History Made As E-Signatures Used In a Property Transaction For The First Time

| General

History Made As E-Signatures Used In a Property Transaction For The First Time

Traditionally transactions involving property have been carried out by way of wet signatures provided in the presence of an independent witness. Many people had thought that the likelihood of change taking place in this practice to be unlikely any time soon. However, on 1 June 2022, news emerged of a potentially revolutionary development in the law of England and Wales which could have widespread implications.

One of the leading law firms in England and Wales announced that it had carried out a property transaction, registered it through the Land Registry via the use of an electronic signature, and seemingly against the traditional position without requiring the oversight of witnesses.

How Was The Transaction Carried Out?

The firm carried out the property transaction through a Qualified electronic signature which was then authenticated through an electronic identity check.

What Are Qualified Electronic Signatures?

A Qualified Electronic Signature is a variety of e-signature designed around the concept of Public Key Infrastructure. This is the framework that safeguards communications between the client and the internet website.Several features distinguish Qualified Electronic Signatures and the transaction from other signatures was the publication of a certificate processed in a digital format.

Who Can Issue Qualified Electronic Signatures?

From closely reading the details of this transaction it is clear that the use of Qualified Electronic Signatures is only permitted on the condition that such certificates are exclusively published by a specifically approved provider. They can also only be utilized on the basis that the identification of the signatory is corroborated during an internet-based or in-person appointment.

Using E-Signatures in the Transaction Must Have Been Time Consuming, Right?

It may sound complicated, and there may be a perception that it would be time-consuming. However, this is far from accurate. The entire process took just over one day. To put the process into context, under normal circumstances, it is not uncommon for similar property registration processes to take one and a half to two months, so to have the whole process completed in just over one day is extraordinary.

What Has Brought About This Change?

This change from wet signatures requiring a witness to electronic signatures not needing to be witnessed has not been introduced overnight or on a whim as many lay persons perceive. There had also been deep-seated concerns that electronic signatures were not as secure as wet signatures which were independently witnessed in person. However, the changes have been introduced following a lengthy consultation process by a working group and it was found contrary to the popular perception that such signatures were just as secure as written witnessed signatures. The group also claimed that in most cases where electronic signatures were used they are legally binding. The firm carrying out the transaction commented on how exciting it was to play a role in this historically important transaction. The transaction allowed the firm to view the process from the client's perspective and to see how worked it worked in real-time in a live transaction for the first time.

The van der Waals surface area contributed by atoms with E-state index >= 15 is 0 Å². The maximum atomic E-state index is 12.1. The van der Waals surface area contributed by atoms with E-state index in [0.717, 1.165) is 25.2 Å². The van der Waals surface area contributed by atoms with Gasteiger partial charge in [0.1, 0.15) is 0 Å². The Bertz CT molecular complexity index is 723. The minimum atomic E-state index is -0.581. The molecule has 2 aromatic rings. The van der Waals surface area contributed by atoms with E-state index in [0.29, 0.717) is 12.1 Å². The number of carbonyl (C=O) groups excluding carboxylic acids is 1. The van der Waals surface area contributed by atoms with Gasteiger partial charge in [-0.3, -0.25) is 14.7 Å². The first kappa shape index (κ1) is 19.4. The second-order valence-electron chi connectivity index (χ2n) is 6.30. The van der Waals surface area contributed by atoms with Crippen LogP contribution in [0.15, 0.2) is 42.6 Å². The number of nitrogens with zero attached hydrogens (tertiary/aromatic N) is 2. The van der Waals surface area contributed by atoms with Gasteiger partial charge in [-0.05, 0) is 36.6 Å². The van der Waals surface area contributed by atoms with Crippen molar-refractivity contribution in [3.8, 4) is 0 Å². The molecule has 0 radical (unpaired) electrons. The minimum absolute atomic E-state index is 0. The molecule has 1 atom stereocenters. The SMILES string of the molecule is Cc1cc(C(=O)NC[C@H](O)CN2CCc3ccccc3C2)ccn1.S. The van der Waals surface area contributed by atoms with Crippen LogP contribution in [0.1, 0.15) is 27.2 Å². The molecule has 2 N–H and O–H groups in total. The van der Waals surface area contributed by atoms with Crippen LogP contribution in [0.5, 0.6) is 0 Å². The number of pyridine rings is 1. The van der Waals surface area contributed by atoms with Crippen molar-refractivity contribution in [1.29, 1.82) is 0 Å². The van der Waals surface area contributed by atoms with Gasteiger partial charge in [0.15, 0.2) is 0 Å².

What Impact Has This Had On The Legal Industry?

Richard Jones from Hugh James Solicitors commented that this could be a potentially major leap towards self-authentication of transactions involving deeds. Mr. Jones foresees that this development could have a significant effect and could lead to e-signatures being used to sign mortgage deeds, business contracts, and property transactions. Doug Luftman from Docusign believes that this is a major step forward in the Land Registry's process of adopting e-signatures and has the potential to hugely benefit the legal profession.

The Legists Content Team


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[1] Cross, Michael – First electronically signed property deal goes through – 1 June 2022 – Law Society Gazette - First electronically signed property deal goes through | News | Law Gazette

[2] Cross, Michael – E-signatures can provide 'witness level' security, working group concludes – Law Society Gazette – 2 February 2022 - E-signatures can provide 'witness-level' security, working group concludes | News | Law Gazette

[3] Cross, Michael – Electronic signatures legally valid, Law Commission confirms - Law Society Gazette – 4 September 2022 - Electronic signatures legally valid, Law Commission confirms | News | Law Gazette

[4] Law Commission – Electronic execution of documents - Electronic execution of documents | Law Commission

[5] Section 2 – Law of Property (Miscellaneous Provisions) Act 1989



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